Need more details.
What is the current condition of the paint?
I like to strip the flat panels with stripper. I don’t like what happens to them when blasted. I will blast the jambs and wheel wells.
I’ve worked on some that will DA easily with 80grit. Some that had to have 40 grit.
I’ve had paint that stripper didn’t really help.
I’ve razor bladed off lots of paint.
Sometimes you blast, strip, sand and scrape.
The easiest and most expensive method is dipped and e-coated.
I had always used the Aircraft paint stripper in the past. A couple of years ago the EPA required the removal of methylene chloride from all paint strippers. The newer stuff doesn't work as well as the old stuff and cost more.
My brother took a '65 pony car down to Santa Rosa just north of Pensacola and had that car media blasted and epoxy primed. It was a good way to go.
That shop is reputable and there was stuff there from all over the country. You have to pay for that service but think of the cost of stripper, of tools, media and all the trips to the store.
If you don't have many tools and not that much time, a shop like this may be a good option.
SEARCH! There are already 6+ pages of "Paint Removal" from everything from steel to fiberglass and alot of these people already answered and gave the same answers. Learn how to work.
Easy there big guy, it's all good. The OP did say thanks in post #13...
There are very few subjects that can be considered 'virgin and untouched' on the HAMB. If noone asked any questions any more, what would we all do around here.................
I’ve been planning on a mix of stripper for some panels and low grit DA for others.
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I have used aircraft paint stripper many times on cars and aircraft. It is still the best way to go other than having it dipped. The stripper will save you alot of money but will take some time and its messy.
I will say that I also use a DA with various grits depending on what I'm working.
I need to add once the stripper is on cover it with one of those disposable plastic drop cloths to keep the chemicals from evaporating. And wear goggles and gloves.
Call Dustless blasting they will come to your location you put some plastic down and park the car or truck on it and they take it to bare metal and it also treats the metal against flash rust for days. After they are finished just roll up the plastic and no mess . Cost me $ 700 to do a long bed Chevy p.u. and he was finished in less than 3 hours.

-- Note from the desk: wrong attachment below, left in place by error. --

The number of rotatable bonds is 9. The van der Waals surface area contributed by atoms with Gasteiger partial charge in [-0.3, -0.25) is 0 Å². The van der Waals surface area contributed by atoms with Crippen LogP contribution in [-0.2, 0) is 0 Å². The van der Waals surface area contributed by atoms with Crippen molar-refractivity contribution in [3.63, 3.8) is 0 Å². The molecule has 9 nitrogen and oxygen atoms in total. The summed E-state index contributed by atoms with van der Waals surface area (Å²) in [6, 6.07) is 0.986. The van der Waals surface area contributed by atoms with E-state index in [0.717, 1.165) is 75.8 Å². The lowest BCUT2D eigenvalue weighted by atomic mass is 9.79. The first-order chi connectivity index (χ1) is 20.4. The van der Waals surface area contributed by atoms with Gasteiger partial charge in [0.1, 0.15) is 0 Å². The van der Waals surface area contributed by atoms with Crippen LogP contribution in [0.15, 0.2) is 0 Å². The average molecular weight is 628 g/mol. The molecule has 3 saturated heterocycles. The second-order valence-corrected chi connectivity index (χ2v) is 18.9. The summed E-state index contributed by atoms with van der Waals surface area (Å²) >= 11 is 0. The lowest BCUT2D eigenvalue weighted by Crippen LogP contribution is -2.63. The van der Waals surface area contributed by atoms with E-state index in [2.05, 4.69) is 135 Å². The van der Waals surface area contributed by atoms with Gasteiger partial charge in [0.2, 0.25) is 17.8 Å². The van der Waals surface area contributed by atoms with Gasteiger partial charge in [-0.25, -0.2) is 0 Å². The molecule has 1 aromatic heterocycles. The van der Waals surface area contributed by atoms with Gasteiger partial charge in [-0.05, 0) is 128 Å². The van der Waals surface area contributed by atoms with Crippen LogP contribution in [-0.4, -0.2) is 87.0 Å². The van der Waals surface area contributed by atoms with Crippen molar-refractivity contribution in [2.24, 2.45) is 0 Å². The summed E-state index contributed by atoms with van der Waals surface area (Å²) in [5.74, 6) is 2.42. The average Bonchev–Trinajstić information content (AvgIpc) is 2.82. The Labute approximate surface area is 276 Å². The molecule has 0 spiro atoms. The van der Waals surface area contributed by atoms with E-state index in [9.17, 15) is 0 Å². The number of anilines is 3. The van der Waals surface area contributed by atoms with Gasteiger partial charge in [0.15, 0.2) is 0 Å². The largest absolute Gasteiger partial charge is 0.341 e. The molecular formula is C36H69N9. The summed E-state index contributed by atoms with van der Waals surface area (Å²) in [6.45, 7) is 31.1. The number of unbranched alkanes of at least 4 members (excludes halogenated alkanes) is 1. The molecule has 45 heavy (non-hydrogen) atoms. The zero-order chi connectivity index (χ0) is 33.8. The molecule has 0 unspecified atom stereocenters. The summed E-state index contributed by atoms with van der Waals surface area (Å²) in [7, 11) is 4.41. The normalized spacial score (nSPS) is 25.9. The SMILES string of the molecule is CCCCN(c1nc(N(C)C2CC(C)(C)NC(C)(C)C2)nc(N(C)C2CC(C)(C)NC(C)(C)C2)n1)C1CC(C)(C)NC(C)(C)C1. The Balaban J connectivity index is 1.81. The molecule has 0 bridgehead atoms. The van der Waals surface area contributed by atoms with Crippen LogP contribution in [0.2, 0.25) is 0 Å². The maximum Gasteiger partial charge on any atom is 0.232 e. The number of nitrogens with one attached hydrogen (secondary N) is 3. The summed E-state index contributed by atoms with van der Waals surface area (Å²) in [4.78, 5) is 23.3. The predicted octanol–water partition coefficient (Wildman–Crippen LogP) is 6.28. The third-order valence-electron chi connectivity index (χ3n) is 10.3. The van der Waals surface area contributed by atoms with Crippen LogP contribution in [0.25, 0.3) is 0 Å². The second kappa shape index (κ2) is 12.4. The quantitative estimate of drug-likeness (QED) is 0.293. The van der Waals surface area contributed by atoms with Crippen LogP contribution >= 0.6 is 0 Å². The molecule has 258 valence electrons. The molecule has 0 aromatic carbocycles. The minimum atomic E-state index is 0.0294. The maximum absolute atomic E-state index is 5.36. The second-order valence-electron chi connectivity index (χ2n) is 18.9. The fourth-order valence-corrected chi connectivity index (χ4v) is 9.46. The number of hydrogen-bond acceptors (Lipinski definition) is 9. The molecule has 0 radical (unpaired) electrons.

Or use any of the methods described in the previous comments.
Did you spend a lot of time cleaning out residue?
We had one dustless blasted and the rockers, wheel wells and several other hard to reach areas was covered in blasting residue.
Spent a bunch of time cleaning that mess out.
Grumpy65, maybe I had too much to drink when I read the post, opened it, saw the usual posters with the same responses. And a quick search of the topic led to a minimum of 6 pages full of the same question. That alone is what set me off because when I say something a minimum of three times you should begin to get the message. Granted some people learn slower but at least try. Maybe I should chance my Avatar to this and add GOS below it.
For those that do not know it is the Combined Service Spec Ops insignia.
GOS=Grumpy Old Soldier.
For a DIY method, I like a buffer (not grinder)with a 7" backing pad and 80 grit paper. The lower speed of the buffer prevents most of the paper clogging problems. Old lacquer in particular when sanded with higher speeds will clog quickly. The buffer speed, especially with a variable speed model, will work much better.
Of course that is only good for larger areas. The paint stripper pads mentioned earlier work well on jambs and other tight areas especially when held on edge.
No easy ways, just some that work.
I used a pressure washer and an air hose it wasn't too bad to get the residue out. No more difficult than sand blasting residue.